America The Poor?: Reflections on Poverty in America
The past three and a half years has been the greatest recession since The Great Depression – God, I don’t know how many times I have heard that cop-out sentence. Yes, the “Global Financial Meltdown” of 2007 was indeed a disaster. Of course, habitually, it was a disaster created by the one single entity that could allow such market dislocations to occur – you guessed it – the benevolent governments. Folks, the story to be told to my daughter in ten years is that this was the worst recovery since The Great Depression. That little factoid will be the take away for the history books, at least the ones who are interested in the truth and not just covering up another Progressive ideological catastrophe. Truth being my interest here, the recovery strung together by Reagan during 1981-1983 had arguably a worse starting location (leading up to the 1980 Presidential Election). However, if it the right leadership was running the show – we would be out of this mess and back humming right along for at least a year by now. A recent Forbes article illustrated what worked (Reaganomics) – contrasted against what will never work (Obamanomics). So I have set you up for what I want to talk about in this article today – and that is poverty.
There is no doubt there are too many honest people out there who are hurting because of failed promises and dumb-headed policy during the revolving “Summer(s) of Recovery” – third edition. It would easily follow that during these stagnate years of economics growth there would be an increase in number of families/individuals living below the “poverty line”. What the hell is that anyway – well hardly anything more than a Progressive “victim” line of demarcation. It is an arbitrary line that settles where the uber-humans “feel” the standard of living should be. Irrespective of lifestyle choices or work ethic of course on the part of “household” – it is minimum wage of life, so to speak.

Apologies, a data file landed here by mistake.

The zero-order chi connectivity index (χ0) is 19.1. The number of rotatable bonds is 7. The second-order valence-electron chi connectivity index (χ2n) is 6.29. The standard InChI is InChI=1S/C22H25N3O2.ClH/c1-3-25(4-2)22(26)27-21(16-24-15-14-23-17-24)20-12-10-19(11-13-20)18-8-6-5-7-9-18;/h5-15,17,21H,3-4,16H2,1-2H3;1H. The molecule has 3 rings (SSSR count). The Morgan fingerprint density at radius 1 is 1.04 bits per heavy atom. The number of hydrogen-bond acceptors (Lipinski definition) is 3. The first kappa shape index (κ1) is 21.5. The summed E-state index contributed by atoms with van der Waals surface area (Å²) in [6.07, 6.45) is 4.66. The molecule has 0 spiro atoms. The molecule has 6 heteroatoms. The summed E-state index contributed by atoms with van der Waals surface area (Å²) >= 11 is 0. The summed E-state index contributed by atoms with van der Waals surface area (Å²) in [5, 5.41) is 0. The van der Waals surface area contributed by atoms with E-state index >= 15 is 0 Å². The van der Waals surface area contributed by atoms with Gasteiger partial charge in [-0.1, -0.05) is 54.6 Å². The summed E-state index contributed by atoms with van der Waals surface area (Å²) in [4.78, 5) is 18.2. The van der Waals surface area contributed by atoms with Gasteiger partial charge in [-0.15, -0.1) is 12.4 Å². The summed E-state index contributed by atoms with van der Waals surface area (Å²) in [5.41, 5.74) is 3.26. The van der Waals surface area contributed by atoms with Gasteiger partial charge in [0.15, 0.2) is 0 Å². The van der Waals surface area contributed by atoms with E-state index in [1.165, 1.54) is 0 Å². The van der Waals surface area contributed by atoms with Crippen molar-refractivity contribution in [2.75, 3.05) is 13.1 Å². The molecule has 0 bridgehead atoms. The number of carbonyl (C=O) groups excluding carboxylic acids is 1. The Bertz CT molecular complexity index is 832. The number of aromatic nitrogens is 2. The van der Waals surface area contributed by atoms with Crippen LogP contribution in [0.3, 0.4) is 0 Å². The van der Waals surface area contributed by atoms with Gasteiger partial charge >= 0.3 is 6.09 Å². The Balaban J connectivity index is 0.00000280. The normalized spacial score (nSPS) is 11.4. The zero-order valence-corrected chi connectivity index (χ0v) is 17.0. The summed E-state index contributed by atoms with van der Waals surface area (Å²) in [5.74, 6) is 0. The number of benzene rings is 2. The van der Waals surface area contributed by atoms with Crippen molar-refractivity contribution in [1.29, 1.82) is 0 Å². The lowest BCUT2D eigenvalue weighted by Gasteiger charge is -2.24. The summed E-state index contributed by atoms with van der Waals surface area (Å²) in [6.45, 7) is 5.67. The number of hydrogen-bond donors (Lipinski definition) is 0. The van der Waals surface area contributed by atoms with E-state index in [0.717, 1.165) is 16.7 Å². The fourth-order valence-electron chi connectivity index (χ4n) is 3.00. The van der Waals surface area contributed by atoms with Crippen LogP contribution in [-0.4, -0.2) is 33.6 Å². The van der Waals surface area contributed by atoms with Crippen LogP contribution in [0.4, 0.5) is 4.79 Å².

I have always been mindful of those in need. I am not a heartless bastard that has no empathy or sympathy for those in need of assistance. But of course I am like EVERY other conservative/libertarian/white male/hunter/blue-eyed/tall/republican, in that I am selfish and self-centered who only wants to make money and the hell with everyone else – especially black, gay, lesbian, Muslim, ohh and female “subjects”! Right? I mean that is how I, a white male, am portrayed. After all, there are no white males struggling below the poverty level – well maybe the pesky 1%’ers. The Progressives think you are that stupid to believe their line of bulls*** – hook, line, and sinker. They don’t have the respect to tell you the truth – poverty is a human condition and has impact upon all colors and creeds. But are Americans really in poverty? I am shrewd enough to understand the vitriolic nature of social welfare as the generations pass by and what it does to the human spirit – it softens it and tempers the desire for anything else other than the hand-out.
I would argue that American has become so prosperous that the poorest among us are vastly better off than the “poorest” in other less lavish countries. It is time for a “relativity” check. I heard about a noteworthy Heritage Foundation report, published last year, on poverty in America on the “bigoted” Rush Limbaugh Show earlier this week. I decided to look into the report deeper. The report was written by Robert Rector and Rachel Sheffield, both from the Heritage Foundation. The report is titled “Understanding Poverty in the United States: Surprising Facts About America’s Poor“; it highlights the amenities that “poor” people possess (irrespective of credit or cash). I could embed several of the empirical graphs in the post, but instead I will leave it up to you to indulge your curiosity. The report reflected the Census Bureaus’s claim that a record number, 46.2 million people, were poor in 2010. The follow list are taken from various government reports as definitions of “poor” by the Census Bureau:
- 80 percent of poor households have air conditioning. In 1970, only 36 percent of the entire U.S. population enjoyed air conditioning.
- 92 percent of poor households have a microwave.
- Nearly three-fourths have a car or truck, and 31 percent have two or more cars or trucks.
- Nearly two-thirds have cable or satellite TV.
- Two-thirds have at least one DVD player, and 70 percent have a VCR.
- Half have a personal computer, and one in seven have two or more computers.
- More than half of poor families with children have a video game system, such as an Xbox or PlayStation.
- 43 percent have Internet access.
- One-third have a wide-screen plasma or LCD TV.
- One-fourth have a digital video recorder system, such as a TiVo.